This institute is involved in testing the latest imported farm machinery and training farmers on their proper use, maintenance and upkeep. This institute has acquired international standards in the field of farm machinery training and testing. It is equipped with demonstration-cum-training laboratories for tractors, engines, irrigation pumps, tractor hydraulics, tractor electrical, improved bullock drawn implements and the like. The institute also consists of a museum of tractors, farm machinery and equipment.
Where can I purchase fertilizers and pesticides? How do I select the right ones?
Fertilizers and Pesticides may be purchased through different outlets such as:
The manufacturers own depots
Marketers, wholesalers and retail dealers
Service Centres of State agro industries, corporations and State commodity federations and agricultural extension centres
Village level cooperative societies of State Cooperative Marketing Federations and PACS (Primary Agricultural Cooperative Societies)
Farmer Service centres of National Agricultural Cooperative Marketing Federation of India or NAFED and Indian Farmers Fertilizer Cooperative Limited or IFFCO
What is the difference between ISI Mark and Agmark?
In 1947, the Central Government founded the Indian Standard Institute or ISI. Its main purpose was to maintain and standardize the quality of different products. In 1986, the ISI was renamed as the Bureau of Indian Standards (External website that opens in a new window) or BIS. This bureau certifies products for domestic consumer consumption with an 'ISI' mark. BIS has a list of products that affect the health and safety of consumers or are products of mass consumption. These products include items such as packaged water, milk powder, vegetable oils, cement, liquefied petroleum gas (LPG) cylinders and food colouring. Indian importers and foreign manufacturers of such products are also permitted to use an ISI mark provided their product passes the certification test. View list of Indian standards under mandatory certification (External website that opens in a new window).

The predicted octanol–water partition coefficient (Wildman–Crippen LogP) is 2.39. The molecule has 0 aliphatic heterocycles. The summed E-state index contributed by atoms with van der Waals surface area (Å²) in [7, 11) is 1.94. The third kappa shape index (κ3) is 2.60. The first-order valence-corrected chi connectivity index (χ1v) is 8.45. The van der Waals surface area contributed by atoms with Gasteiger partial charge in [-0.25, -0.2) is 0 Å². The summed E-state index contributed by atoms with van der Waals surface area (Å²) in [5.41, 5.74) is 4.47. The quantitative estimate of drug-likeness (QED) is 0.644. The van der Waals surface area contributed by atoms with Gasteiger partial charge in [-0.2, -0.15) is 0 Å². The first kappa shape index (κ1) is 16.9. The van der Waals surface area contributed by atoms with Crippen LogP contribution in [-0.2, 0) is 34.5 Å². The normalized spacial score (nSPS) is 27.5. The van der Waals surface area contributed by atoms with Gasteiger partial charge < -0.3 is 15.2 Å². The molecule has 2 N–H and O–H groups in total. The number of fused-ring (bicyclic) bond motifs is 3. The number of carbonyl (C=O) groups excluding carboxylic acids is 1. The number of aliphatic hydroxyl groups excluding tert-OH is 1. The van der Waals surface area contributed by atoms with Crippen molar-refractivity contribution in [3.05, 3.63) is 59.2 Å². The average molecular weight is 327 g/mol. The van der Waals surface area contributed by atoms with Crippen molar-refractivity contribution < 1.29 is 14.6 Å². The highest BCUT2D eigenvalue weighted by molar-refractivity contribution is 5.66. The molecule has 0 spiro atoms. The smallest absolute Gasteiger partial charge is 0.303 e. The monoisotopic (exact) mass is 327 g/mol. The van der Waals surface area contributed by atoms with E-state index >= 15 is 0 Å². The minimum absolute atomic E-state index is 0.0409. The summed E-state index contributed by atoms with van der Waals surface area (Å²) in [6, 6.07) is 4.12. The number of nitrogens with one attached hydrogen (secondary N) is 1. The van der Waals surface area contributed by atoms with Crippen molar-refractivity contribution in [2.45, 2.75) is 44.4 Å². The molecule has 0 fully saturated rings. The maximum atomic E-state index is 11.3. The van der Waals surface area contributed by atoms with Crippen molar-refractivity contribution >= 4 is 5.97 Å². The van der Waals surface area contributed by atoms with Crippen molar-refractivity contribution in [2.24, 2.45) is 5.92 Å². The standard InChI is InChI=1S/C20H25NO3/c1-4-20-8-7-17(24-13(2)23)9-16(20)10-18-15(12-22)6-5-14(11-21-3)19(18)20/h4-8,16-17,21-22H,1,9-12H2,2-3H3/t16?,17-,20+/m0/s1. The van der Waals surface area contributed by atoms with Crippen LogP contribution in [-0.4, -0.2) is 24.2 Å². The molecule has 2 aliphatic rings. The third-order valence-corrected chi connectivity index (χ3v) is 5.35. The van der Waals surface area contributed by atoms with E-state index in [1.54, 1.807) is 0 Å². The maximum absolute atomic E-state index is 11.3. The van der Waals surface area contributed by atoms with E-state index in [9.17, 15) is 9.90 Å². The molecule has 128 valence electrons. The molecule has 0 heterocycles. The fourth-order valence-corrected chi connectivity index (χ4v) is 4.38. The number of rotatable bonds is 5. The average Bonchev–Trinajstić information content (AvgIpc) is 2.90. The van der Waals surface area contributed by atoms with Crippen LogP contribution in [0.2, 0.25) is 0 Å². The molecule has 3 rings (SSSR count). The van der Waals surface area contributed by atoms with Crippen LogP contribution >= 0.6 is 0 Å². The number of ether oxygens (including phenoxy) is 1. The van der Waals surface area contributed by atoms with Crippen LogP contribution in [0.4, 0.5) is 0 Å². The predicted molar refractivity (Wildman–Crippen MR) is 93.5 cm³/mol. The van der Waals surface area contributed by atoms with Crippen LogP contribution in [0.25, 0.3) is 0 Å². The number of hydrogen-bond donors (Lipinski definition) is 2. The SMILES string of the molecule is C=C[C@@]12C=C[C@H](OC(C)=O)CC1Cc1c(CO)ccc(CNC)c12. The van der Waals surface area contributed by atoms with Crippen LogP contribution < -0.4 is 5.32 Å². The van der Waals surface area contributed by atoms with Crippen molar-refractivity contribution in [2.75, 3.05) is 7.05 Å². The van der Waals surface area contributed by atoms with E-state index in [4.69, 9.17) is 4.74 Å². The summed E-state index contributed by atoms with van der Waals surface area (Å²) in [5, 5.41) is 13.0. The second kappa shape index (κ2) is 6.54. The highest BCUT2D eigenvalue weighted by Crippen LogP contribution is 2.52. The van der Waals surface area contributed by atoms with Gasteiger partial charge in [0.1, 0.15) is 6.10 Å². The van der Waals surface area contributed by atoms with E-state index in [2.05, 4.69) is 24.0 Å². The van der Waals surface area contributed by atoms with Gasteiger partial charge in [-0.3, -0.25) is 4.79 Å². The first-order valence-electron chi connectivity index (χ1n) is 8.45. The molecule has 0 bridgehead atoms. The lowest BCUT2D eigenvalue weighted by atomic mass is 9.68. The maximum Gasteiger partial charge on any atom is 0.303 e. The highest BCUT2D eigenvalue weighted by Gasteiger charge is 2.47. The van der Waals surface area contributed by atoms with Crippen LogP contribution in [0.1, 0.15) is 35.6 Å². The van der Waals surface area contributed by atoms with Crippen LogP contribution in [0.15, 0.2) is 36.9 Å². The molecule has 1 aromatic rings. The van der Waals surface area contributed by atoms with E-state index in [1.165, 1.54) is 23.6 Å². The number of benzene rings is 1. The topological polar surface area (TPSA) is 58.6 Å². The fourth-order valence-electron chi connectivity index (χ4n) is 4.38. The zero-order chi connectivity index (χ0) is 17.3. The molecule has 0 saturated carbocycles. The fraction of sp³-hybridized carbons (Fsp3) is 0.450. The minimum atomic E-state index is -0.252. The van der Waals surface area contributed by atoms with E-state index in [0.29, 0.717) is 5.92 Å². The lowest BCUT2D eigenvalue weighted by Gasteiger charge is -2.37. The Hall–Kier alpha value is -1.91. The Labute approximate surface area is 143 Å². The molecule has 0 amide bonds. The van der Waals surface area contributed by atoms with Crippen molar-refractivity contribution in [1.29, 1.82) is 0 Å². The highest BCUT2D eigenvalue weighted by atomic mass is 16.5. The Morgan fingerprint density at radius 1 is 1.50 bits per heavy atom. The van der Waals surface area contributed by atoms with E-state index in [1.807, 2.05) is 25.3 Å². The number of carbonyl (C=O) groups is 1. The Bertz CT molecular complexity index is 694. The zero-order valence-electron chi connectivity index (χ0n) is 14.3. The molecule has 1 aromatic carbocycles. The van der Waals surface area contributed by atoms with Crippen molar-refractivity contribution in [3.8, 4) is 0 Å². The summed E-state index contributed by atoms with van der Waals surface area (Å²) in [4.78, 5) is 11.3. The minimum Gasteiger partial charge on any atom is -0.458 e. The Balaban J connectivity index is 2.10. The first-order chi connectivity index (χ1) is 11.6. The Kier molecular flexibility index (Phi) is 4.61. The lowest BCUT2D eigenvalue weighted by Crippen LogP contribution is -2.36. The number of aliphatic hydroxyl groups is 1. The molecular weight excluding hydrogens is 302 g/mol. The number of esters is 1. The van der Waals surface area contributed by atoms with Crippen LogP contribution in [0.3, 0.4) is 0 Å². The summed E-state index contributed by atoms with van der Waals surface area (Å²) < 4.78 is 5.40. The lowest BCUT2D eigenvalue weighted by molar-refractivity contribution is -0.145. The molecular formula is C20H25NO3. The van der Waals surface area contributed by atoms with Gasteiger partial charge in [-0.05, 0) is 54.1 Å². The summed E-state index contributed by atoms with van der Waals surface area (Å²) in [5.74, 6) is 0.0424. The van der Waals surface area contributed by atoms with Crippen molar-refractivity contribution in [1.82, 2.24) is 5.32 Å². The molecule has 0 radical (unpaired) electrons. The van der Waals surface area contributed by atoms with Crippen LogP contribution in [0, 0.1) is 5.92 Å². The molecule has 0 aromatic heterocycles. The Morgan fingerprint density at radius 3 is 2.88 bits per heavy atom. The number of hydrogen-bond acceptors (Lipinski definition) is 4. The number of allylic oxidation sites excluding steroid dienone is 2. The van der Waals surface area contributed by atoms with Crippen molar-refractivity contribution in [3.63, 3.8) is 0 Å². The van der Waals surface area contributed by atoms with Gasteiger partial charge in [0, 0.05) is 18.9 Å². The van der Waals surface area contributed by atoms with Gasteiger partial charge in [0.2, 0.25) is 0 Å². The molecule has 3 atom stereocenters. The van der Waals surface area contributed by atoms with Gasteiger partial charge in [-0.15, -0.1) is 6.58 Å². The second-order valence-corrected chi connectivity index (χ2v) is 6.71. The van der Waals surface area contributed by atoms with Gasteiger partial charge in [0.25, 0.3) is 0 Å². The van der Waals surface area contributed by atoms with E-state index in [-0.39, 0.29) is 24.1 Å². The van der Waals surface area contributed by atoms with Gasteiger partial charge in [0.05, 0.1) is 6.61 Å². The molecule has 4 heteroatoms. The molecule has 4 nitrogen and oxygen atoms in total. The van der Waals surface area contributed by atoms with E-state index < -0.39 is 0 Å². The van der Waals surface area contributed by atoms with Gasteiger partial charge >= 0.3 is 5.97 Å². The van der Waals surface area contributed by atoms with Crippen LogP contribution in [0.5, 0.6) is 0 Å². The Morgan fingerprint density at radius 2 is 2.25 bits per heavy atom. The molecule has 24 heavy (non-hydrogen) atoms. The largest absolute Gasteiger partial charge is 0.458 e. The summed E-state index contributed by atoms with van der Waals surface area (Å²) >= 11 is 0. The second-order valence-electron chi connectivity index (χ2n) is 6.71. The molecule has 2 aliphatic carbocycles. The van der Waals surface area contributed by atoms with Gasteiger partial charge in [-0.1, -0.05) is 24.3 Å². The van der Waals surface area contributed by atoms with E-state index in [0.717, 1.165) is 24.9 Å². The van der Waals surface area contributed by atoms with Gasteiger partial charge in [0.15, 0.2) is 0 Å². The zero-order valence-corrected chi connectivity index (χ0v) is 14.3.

Only agricultural products may apply for the 'Agmark' certification. The Directorate of Marketing and Inspection (External website that opens in a new window) gives this mark to products that pass the grading and certification tests. Agmark is used for agri products that need to be exported as well as for domestic trade. There are varied grading standards for different agricultural commodities like wheat, paddy, pulses, cereals, vegetable oils, fruits, vegetables, noodles, fibre crops, animal products and spices. Products that are certified with an ISI Mark or an Agmark are considered to be of a good quality and standard. More details on grading standards (External website that opens in a new window).